A bentwood armchair purportedly belonging to a black church in Tulsa that was looted during the Tulsa Riot of 1921. The chair has curved arm rests. The arm rests are attached to the chair back and seat with oval-shaped, metal cleats. Both uprights at the sides of the chair back are also attached to the seat and to the top rail. The chair back has seven (7) rungs at the back. The chair also has two (2) horizontal rungs on the proper left and proper right sides, connecting the proper left and proper right legs. There are two (2) additional rungs at the back connecting the rear legs. At the front is only one (1) rung at the top between the front legs. The chair seat is a square shape with curved corners. The seat is has been slightly molded towards the back to support the sitter. The chair back curves out toward the arm rests.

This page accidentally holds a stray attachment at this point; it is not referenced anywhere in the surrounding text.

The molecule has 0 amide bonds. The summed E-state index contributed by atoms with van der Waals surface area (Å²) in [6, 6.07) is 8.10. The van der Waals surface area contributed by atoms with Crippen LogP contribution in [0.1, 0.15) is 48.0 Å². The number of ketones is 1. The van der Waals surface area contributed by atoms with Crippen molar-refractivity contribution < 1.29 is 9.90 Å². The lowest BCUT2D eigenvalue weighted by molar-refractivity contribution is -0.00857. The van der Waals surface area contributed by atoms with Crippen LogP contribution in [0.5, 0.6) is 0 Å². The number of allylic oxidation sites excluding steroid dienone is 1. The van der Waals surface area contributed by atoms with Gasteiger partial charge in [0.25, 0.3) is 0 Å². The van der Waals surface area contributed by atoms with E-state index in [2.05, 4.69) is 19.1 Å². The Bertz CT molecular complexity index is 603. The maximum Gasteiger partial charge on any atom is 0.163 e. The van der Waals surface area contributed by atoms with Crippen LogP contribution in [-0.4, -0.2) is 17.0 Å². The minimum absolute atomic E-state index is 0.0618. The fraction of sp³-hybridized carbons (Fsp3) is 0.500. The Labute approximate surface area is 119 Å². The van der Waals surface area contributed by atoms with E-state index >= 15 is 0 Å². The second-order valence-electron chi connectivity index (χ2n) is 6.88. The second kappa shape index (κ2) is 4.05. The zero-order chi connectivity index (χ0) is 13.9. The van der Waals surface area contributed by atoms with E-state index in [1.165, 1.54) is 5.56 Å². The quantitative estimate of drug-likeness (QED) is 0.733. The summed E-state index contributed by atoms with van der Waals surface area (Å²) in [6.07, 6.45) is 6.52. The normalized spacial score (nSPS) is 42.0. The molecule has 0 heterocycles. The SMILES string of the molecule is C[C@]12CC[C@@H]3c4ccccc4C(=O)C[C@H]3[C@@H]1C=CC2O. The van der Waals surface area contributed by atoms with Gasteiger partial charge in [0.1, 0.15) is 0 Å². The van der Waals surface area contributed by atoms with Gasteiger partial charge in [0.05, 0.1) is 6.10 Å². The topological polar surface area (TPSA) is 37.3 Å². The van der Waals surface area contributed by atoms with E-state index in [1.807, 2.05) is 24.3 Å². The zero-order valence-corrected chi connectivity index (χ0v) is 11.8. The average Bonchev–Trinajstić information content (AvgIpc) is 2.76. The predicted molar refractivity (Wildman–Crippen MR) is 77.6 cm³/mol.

This black-and-white photographic postcard, titled Scene from Tulsa Race Riot June 1st 1921 depicts a group of men and women standing along the side of the road in front of two cars. The men to the right of the image are armed.
This black-and-white photographic postcard titled, Ruins of the Tulsa Race Riot depicts what is left of the Greenwood district in downtown Tulsa after the fires had been suppressed. This image shows that only foundations and some reminents of furniture and personal belongings are left in the rubble.